Sowing seeds is often the first gardening task of the year, and a favoured way of propagating plants because it’s very cost-effective. It’s the first stage in many plants’ lives and seeds want to grow, it’s their reason for being. And yet some gardeners are intimidated by seed sowing and avoid it where possible and others struggle to grow plants from seed successfully in peat-free compost. So I’m going to begin The Peat-Free Diet with a look at what happens when we sow seeds, the best way to go about it, and how to achieve a good success rate.
Producing seeds is one way that flowering plants reproduce themselves. Each seed is a survival pod, containing everything a new plant needs to take root and grow – with the baby plant itself held in suspended animation.
If the seed lands up somewhere where conditions are favourable, then it will germinate and start to grow. To do so, it needs three things. The first is water – seeds are dry and need to take in considerable amounts of water to spring into life. The second is a suitable temperature, which varies greatly according to the plant species. And the third is oxygen – plants breathe (respire) just like we do. Without sufficient oxygen they can’t use the resources present in the seed, and they can’t grow.
Germination is the process whereby a seed springs into life, and the first stage in germination is called imbibition. You don’t need to remember the word, but this is where the seed takes in water. It swells and the seed coat cracks, allowing more water to get inside to the baby plant (the embryo).
Unless you’re soaking seeds in a jar of water then you won’t see the first stage happening. The second stage is usually hidden from view too, as the next thing to happen is that the first root (the radicle) appears. Roots anchor the plant into the growing medium, and allow it to draw up water and minerals from the soil. They head downwards, away from the light.
The first visible stage of germination is the final one, when the first shoot (the plumule) emerges from the soil. Once the stem starts to grow, and the seed leaves unfurl, then germination is over and we’re into seedling development.
The key thing to note about germination is that – apart from water and oxygen – the seed is relying on its own resources. They’re kept in the cotyledons (which often emerge as seed leaves) and the endosperm if it’s present in the seed. The seed doesn’t need any external nutrients at this early stage.
In a natural environment each seed is sent out into the unknown. It may simply drop to the floor, or be distributed by birds or the wind. It may even float away. If it were to germinate in the wrong place, or at the wrong time, then it wouldn’t stand a good chance of survival – and so many seeds have specific requirements to break their dormancy and bring the embryo out of suspended animation.
Cultivated varieties of plants have often had these dormancy requirements bred out of them, and merely require the triad of a suitable temperature, moisture level and oxygen supply to germinate. But if you grow more unusual plants, or save seed from less cultivated species, then you may run into some interesting requirements.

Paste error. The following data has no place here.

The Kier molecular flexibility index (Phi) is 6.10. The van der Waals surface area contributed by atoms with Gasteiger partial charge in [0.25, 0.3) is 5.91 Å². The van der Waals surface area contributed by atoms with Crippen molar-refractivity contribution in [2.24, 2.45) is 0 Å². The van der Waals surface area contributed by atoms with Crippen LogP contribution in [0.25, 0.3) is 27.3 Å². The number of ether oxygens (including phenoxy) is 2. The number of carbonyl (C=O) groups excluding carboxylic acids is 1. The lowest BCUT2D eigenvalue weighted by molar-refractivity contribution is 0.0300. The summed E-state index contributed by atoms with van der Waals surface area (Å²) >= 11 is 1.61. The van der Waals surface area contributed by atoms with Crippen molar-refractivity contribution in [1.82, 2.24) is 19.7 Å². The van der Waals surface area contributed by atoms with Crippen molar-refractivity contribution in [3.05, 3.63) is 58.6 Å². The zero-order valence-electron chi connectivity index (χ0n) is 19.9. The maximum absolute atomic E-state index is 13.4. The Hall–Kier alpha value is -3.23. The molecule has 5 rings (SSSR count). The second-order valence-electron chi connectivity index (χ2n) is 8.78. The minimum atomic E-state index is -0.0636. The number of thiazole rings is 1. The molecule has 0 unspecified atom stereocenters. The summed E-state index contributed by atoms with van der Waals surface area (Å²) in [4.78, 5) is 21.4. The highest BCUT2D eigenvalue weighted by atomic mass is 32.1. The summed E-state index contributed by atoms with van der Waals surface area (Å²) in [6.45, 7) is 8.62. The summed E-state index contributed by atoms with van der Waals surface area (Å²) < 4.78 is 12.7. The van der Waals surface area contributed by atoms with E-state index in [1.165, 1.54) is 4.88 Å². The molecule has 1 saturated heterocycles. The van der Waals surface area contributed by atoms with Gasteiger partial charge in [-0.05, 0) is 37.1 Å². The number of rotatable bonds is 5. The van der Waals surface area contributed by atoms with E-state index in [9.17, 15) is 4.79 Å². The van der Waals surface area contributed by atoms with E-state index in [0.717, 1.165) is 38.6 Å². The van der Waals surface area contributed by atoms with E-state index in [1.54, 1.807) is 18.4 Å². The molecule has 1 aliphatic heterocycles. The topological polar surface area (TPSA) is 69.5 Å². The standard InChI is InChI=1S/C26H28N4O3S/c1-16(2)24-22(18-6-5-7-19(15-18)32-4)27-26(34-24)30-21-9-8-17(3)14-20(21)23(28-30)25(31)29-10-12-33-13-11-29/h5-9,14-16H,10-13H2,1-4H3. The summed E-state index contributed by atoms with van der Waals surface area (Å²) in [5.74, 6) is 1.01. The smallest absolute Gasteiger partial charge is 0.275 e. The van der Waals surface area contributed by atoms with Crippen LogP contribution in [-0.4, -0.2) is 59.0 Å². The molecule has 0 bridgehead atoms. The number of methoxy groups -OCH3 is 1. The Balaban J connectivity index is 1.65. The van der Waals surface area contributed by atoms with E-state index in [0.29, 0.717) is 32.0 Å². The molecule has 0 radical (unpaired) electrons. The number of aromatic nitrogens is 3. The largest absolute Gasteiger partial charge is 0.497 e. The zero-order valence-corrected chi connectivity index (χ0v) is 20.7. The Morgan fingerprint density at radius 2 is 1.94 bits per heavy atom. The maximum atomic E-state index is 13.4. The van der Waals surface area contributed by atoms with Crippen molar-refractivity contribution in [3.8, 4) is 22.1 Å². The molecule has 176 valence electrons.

For example, there are plenty of seeds that need to experience a period of cold before they will germinate. You can try to mimic this cold stratification by sowing seeds into damp compost and popping them in the fridge for a couple of months, but if you live in a suitable climate then the ideal low-effort way is simply to sow them in autumn and let winter do the work for you.
There are also seeds that require periods of heat, and those (like many sweet peas) that have such tough seed coats that they need to be damaged (it’s called scarification, but not because it’s scary trying to damage the seed coat without damaging the contents!). Some seeds even need to be exposed to fire or smoke – that’s because they stand the best chance of having room to grow, and access to the nutrients they need, if they germinate when fire has culled the local vegetation.
Seed coats can also contain chemicals that inhibit germination; a thorough soaking with rain is what they’re waiting for. Some seeds only germinate in the light, so they know they’re not in the shade of a larger plant. And some only germinate in the dark. And there are still others for whom staggered germination is the order of the day – they hedge their bets by germinating seemingly at random over a long period of time, in the hope that some of the seedlings will survive.
When you’re sowing commercial seeds then it’s important to check the packet to see whether your seeds have any special requirements for successful germination. If you have problems germinating seeds for which you don’t have the instructions, then a quick check online (or in a reference book) will tell you whether they should have germinated under the conditions you gave them.
There is another factor that affects a seed’s ability to germinate – and that’s its viability.
In the next post I will talk about seed viability. From there my intention is to cover the basics of good seed sowing, more advanced techniques and seed composts. If you have any thoughts about what you’d like to read in the book, or comments on what you’ve read so far, then do let me know.
This blog post was written by Emma Cooper and was published on The Unconventional Gardener website. If you're reading it elsewhere you may want to navigate away from plagiarised content.